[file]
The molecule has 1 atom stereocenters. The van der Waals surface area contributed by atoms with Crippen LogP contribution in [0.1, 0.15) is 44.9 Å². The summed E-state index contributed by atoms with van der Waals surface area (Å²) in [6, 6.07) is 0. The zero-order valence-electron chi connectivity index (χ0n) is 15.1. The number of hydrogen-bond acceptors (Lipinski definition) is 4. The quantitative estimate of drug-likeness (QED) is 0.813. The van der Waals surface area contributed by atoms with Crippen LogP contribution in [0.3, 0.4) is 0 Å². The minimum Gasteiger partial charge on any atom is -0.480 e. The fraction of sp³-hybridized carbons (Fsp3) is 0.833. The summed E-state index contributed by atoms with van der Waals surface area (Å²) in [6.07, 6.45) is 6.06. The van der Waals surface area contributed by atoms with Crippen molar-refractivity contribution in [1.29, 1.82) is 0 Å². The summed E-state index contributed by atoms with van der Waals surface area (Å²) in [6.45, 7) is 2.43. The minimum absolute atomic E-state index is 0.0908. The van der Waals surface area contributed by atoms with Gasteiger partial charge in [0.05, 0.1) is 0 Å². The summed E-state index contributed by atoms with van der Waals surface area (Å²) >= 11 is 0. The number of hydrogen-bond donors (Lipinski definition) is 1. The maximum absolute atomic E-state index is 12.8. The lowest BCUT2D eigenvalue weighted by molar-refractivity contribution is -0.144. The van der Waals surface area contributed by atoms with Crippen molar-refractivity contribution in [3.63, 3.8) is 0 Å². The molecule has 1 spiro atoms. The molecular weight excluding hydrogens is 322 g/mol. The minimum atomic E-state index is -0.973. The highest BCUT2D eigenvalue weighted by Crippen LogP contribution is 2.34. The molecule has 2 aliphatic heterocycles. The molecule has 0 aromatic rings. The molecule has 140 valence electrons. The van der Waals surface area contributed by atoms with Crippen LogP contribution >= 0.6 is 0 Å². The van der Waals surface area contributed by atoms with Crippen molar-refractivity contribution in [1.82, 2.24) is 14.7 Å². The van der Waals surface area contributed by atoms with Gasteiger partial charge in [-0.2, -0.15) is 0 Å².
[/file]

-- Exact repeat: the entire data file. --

The molecule has 1 atom stereocenters. The van der Waals surface area contributed by atoms with Crippen LogP contribution in [0.1, 0.15) is 44.9 Å². The summed E-state index contributed by atoms with van der Waals surface area (Å²) in [6, 6.07) is 0. The zero-order valence-electron chi connectivity index (χ0n) is 15.1. The number of hydrogen-bond acceptors (Lipinski definition) is 4. The quantitative estimate of drug-likeness (QED) is 0.813. The van der Waals surface area contributed by atoms with Crippen LogP contribution in [0.3, 0.4) is 0 Å². The minimum Gasteiger partial charge on any atom is -0.480 e. The fraction of sp³-hybridized carbons (Fsp3) is 0.833. The summed E-state index contributed by atoms with van der Waals surface area (Å²) in [6.07, 6.45) is 6.06. The van der Waals surface area contributed by atoms with Crippen molar-refractivity contribution in [1.29, 1.82) is 0 Å². The summed E-state index contributed by atoms with van der Waals surface area (Å²) in [6.45, 7) is 2.43. The minimum absolute atomic E-state index is 0.0908. The van der Waals surface area contributed by atoms with Gasteiger partial charge in [0.05, 0.1) is 0 Å². The summed E-state index contributed by atoms with van der Waals surface area (Å²) >= 11 is 0. The number of hydrogen-bond donors (Lipinski definition) is 1. The maximum absolute atomic E-state index is 12.8. The lowest BCUT2D eigenvalue weighted by molar-refractivity contribution is -0.144. The van der Waals surface area contributed by atoms with Crippen molar-refractivity contribution in [3.63, 3.8) is 0 Å². The molecule has 1 spiro atoms. The molecular weight excluding hydrogens is 322 g/mol. The minimum atomic E-state index is -0.973. The highest BCUT2D eigenvalue weighted by Crippen LogP contribution is 2.34. The molecule has 2 aliphatic heterocycles. The molecule has 0 aromatic rings. The molecule has 140 valence electrons. The van der Waals surface area contributed by atoms with Crippen LogP contribution >= 0.6 is 0 Å². The van der Waals surface area contributed by atoms with Crippen molar-refractivity contribution in [1.82, 2.24) is 14.7 Å². The van der Waals surface area contributed by atoms with Gasteiger partial charge in [-0.2, -0.15) is 0 Å².